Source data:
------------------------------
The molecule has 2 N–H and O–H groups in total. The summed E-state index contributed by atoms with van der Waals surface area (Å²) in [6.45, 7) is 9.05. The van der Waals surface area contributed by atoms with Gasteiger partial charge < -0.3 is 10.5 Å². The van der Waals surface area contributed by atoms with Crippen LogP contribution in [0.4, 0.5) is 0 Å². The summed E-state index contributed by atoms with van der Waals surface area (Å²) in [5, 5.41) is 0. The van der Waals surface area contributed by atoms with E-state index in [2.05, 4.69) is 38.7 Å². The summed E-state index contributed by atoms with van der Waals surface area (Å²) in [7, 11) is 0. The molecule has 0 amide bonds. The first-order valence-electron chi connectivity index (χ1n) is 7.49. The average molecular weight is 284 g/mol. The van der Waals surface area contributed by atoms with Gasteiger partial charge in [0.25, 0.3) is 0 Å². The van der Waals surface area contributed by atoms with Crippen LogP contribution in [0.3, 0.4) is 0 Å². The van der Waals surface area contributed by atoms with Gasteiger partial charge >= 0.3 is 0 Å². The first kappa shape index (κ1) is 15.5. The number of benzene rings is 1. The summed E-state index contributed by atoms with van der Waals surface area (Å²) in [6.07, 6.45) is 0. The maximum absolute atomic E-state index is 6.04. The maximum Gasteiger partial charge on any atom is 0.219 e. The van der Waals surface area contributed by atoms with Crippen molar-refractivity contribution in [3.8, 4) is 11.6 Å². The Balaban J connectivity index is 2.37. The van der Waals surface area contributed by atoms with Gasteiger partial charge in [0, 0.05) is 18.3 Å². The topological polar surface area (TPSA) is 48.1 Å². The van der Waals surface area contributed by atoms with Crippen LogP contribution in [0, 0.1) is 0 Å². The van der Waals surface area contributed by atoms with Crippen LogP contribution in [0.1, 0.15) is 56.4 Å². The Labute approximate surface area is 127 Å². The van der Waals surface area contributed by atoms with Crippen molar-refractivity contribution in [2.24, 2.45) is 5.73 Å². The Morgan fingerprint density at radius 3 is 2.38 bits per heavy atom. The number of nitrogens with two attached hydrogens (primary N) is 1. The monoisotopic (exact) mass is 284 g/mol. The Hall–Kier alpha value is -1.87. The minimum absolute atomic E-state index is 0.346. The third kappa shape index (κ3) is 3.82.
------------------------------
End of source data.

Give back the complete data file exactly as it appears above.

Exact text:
The molecule has 2 N–H and O–H groups in total. The summed E-state index contributed by atoms with van der Waals surface area (Å²) in [6.45, 7) is 9.05. The van der Waals surface area contributed by atoms with Gasteiger partial charge < -0.3 is 10.5 Å². The van der Waals surface area contributed by atoms with Crippen LogP contribution in [0.4, 0.5) is 0 Å². The summed E-state index contributed by atoms with van der Waals surface area (Å²) in [5, 5.41) is 0. The van der Waals surface area contributed by atoms with E-state index in [2.05, 4.69) is 38.7 Å². The summed E-state index contributed by atoms with van der Waals surface area (Å²) in [7, 11) is 0. The molecule has 0 amide bonds. The first-order valence-electron chi connectivity index (χ1n) is 7.49. The average molecular weight is 284 g/mol. The van der Waals surface area contributed by atoms with Gasteiger partial charge in [0.25, 0.3) is 0 Å². The van der Waals surface area contributed by atoms with Crippen LogP contribution in [0.3, 0.4) is 0 Å². The van der Waals surface area contributed by atoms with Gasteiger partial charge >= 0.3 is 0 Å². The first kappa shape index (κ1) is 15.5. The number of benzene rings is 1. The summed E-state index contributed by atoms with van der Waals surface area (Å²) in [6.07, 6.45) is 0. The maximum absolute atomic E-state index is 6.04. The maximum Gasteiger partial charge on any atom is 0.219 e. The van der Waals surface area contributed by atoms with Crippen molar-refractivity contribution in [3.8, 4) is 11.6 Å². The Balaban J connectivity index is 2.37. The van der Waals surface area contributed by atoms with Gasteiger partial charge in [0, 0.05) is 18.3 Å². The topological polar surface area (TPSA) is 48.1 Å². The van der Waals surface area contributed by atoms with Crippen LogP contribution in [0, 0.1) is 0 Å². The van der Waals surface area contributed by atoms with Crippen LogP contribution in [0.1, 0.15) is 56.4 Å². The Labute approximate surface area is 127 Å². The van der Waals surface area contributed by atoms with Crippen molar-refractivity contribution in [2.24, 2.45) is 5.73 Å². The Morgan fingerprint density at radius 3 is 2.38 bits per heavy atom. The number of nitrogens with two attached hydrogens (primary N) is 1. The monoisotopic (exact) mass is 284 g/mol. The Hall–Kier alpha value is -1.87. The minimum absolute atomic E-state index is 0.346. The third kappa shape index (κ3) is 3.82.